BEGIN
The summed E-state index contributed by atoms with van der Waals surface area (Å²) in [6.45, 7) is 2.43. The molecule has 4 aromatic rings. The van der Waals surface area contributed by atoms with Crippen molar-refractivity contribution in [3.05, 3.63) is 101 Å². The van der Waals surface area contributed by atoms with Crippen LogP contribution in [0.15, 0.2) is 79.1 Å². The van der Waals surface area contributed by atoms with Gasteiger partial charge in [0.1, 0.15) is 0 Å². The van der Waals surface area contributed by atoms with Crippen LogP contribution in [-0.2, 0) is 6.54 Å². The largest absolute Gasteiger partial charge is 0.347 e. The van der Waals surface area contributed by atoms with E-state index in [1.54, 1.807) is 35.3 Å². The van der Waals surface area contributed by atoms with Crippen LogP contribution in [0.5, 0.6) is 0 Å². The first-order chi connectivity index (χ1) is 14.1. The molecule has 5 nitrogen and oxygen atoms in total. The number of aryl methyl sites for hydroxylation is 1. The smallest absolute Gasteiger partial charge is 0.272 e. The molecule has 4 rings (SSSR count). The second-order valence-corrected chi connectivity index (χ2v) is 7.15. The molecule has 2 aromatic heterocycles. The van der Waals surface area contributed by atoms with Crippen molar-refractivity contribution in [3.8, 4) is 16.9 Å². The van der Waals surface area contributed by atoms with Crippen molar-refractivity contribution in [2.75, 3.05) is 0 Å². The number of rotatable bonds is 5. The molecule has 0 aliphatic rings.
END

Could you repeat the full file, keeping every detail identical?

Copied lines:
The summed E-state index contributed by atoms with van der Waals surface area (Å²) in [6.45, 7) is 2.43. The molecule has 4 aromatic rings. The van der Waals surface area contributed by atoms with Crippen molar-refractivity contribution in [3.05, 3.63) is 101 Å². The van der Waals surface area contributed by atoms with Crippen LogP contribution in [0.15, 0.2) is 79.1 Å². The van der Waals surface area contributed by atoms with Gasteiger partial charge in [0.1, 0.15) is 0 Å². The van der Waals surface area contributed by atoms with Crippen LogP contribution in [-0.2, 0) is 6.54 Å². The largest absolute Gasteiger partial charge is 0.347 e. The van der Waals surface area contributed by atoms with E-state index in [1.54, 1.807) is 35.3 Å². The van der Waals surface area contributed by atoms with Crippen LogP contribution in [0.5, 0.6) is 0 Å². The first-order chi connectivity index (χ1) is 14.1. The molecule has 5 nitrogen and oxygen atoms in total. The number of aryl methyl sites for hydroxylation is 1. The smallest absolute Gasteiger partial charge is 0.272 e. The molecule has 4 rings (SSSR count). The second-order valence-corrected chi connectivity index (χ2v) is 7.15. The molecule has 2 aromatic heterocycles. The van der Waals surface area contributed by atoms with Crippen molar-refractivity contribution in [3.8, 4) is 16.9 Å². The van der Waals surface area contributed by atoms with Crippen molar-refractivity contribution in [2.75, 3.05) is 0 Å². The number of rotatable bonds is 5. The molecule has 0 aliphatic rings.